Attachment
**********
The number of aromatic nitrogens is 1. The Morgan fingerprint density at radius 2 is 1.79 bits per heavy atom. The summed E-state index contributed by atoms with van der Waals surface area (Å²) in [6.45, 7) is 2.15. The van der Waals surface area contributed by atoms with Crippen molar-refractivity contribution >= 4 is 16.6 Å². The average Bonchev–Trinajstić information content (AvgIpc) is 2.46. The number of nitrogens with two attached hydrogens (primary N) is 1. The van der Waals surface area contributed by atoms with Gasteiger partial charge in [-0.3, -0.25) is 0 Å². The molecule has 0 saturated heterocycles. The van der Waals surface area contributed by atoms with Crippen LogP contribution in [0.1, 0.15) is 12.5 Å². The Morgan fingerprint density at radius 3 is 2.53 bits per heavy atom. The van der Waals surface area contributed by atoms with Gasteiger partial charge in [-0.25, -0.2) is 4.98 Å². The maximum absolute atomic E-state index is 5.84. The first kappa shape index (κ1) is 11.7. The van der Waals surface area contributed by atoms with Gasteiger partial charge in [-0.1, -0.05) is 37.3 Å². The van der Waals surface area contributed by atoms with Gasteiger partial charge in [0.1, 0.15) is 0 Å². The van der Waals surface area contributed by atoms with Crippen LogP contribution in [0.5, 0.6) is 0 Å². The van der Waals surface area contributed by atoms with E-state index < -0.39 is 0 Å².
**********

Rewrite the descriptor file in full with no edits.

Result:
The number of aromatic nitrogens is 1. The Morgan fingerprint density at radius 2 is 1.79 bits per heavy atom. The summed E-state index contributed by atoms with van der Waals surface area (Å²) in [6.45, 7) is 2.15. The van der Waals surface area contributed by atoms with Crippen molar-refractivity contribution >= 4 is 16.6 Å². The average Bonchev–Trinajstić information content (AvgIpc) is 2.46. The number of nitrogens with two attached hydrogens (primary N) is 1. The van der Waals surface area contributed by atoms with Gasteiger partial charge in [-0.3, -0.25) is 0 Å². The molecule has 0 saturated heterocycles. The van der Waals surface area contributed by atoms with Crippen LogP contribution in [0.1, 0.15) is 12.5 Å². The Morgan fingerprint density at radius 3 is 2.53 bits per heavy atom. The van der Waals surface area contributed by atoms with Gasteiger partial charge in [-0.25, -0.2) is 4.98 Å². The maximum absolute atomic E-state index is 5.84. The first kappa shape index (κ1) is 11.7. The van der Waals surface area contributed by atoms with Gasteiger partial charge in [-0.1, -0.05) is 37.3 Å². The van der Waals surface area contributed by atoms with Gasteiger partial charge in [0.1, 0.15) is 0 Å². The van der Waals surface area contributed by atoms with Crippen LogP contribution in [0.5, 0.6) is 0 Å². The van der Waals surface area contributed by atoms with E-state index < -0.39 is 0 Å².